6. Reno, Nevada
There’s more to Reno, nicknamed “The Biggest Little City in the World,” than quickie divorces and the dubious distinction of being Las Vegas’s little, less glitzy sister. You can’t ignore the casinos, of course: the Atlantis, the Peppermill, and the Grand Sierra, just to name a few. But step out of the hazy air and flashing lights, and you’ll discover a gem of a town. Lake Tahoe, with its alpine splendor that’s worth visiting at any time of year, is only about 20 miles away. Reno’s Truckee Riverwalk is dotted with parks, pubs, restaurants, and boutiques. The Nevada Museum of Art, a dramatic 70,000-square-foot facility designed to look like the striking geological formations surrounding Reno, is well known for its American Western art as well as its photography collection.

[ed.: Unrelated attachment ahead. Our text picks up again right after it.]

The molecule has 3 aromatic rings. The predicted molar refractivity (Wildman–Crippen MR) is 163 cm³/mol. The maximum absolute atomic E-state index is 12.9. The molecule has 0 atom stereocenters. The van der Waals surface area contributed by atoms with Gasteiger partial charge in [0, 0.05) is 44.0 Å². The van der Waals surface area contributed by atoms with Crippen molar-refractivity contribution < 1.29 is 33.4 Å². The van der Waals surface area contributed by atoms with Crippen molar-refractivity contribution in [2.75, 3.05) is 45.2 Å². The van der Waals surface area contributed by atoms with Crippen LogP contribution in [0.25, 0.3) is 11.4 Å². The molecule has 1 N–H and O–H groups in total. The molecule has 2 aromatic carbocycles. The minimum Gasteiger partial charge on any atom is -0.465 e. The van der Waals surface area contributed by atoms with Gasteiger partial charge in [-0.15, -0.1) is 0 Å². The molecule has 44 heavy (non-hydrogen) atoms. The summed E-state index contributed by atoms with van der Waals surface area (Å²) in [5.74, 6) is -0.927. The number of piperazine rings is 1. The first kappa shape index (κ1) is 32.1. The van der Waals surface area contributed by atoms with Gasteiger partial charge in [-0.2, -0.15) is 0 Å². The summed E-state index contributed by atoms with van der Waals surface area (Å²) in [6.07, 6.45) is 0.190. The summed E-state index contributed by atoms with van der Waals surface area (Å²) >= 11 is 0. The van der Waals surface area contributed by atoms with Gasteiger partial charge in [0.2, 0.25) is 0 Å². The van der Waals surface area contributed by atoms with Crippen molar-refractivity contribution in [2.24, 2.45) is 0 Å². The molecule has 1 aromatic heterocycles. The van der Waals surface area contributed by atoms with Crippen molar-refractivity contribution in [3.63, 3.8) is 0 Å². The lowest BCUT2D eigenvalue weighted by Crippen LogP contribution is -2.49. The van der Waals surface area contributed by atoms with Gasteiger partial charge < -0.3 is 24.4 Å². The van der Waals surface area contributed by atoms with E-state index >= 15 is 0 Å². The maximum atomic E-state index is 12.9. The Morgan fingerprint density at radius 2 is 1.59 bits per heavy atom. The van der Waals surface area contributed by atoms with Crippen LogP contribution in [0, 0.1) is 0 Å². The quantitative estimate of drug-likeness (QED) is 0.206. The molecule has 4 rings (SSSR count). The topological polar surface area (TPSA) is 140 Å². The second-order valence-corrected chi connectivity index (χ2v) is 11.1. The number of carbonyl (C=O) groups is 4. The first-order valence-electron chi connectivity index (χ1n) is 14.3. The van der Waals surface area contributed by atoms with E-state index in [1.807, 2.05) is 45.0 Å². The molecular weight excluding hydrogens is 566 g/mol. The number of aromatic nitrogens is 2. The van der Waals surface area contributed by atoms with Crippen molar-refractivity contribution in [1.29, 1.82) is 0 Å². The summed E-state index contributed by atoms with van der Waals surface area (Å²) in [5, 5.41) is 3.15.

7. Chattanooga, Tennessee
Tennessee’s train history is on full display in the town that inspired the ’40s swing hit “Chattanooga Choo Choo” -- you can even stay at the station referenced in the song. The Chattanooga Choo Choo Hotel is located in the old Terminal Station in the heart of downtown. Right outside is Station Street, a restaurant and bar district with a lively night scene. The Bluff View Art District, with its many galleries, shops, and boutiques, is perched above the city alongside the Tennessee River. For a bit of history with your visit, consider a stop at the Chickamauga & Chattanooga National Military Park, where 100,000 men fought a Civil War battle in 1863. And to really take in the amazing scenery this beautiful town has to offer, head 6 miles south to Rock City Gardens. Located atop Lookout Mountain, these massive rock formations offer incredible hiking backdrops and an incomparable seven-state view.
8. Gulf Shores, Alabama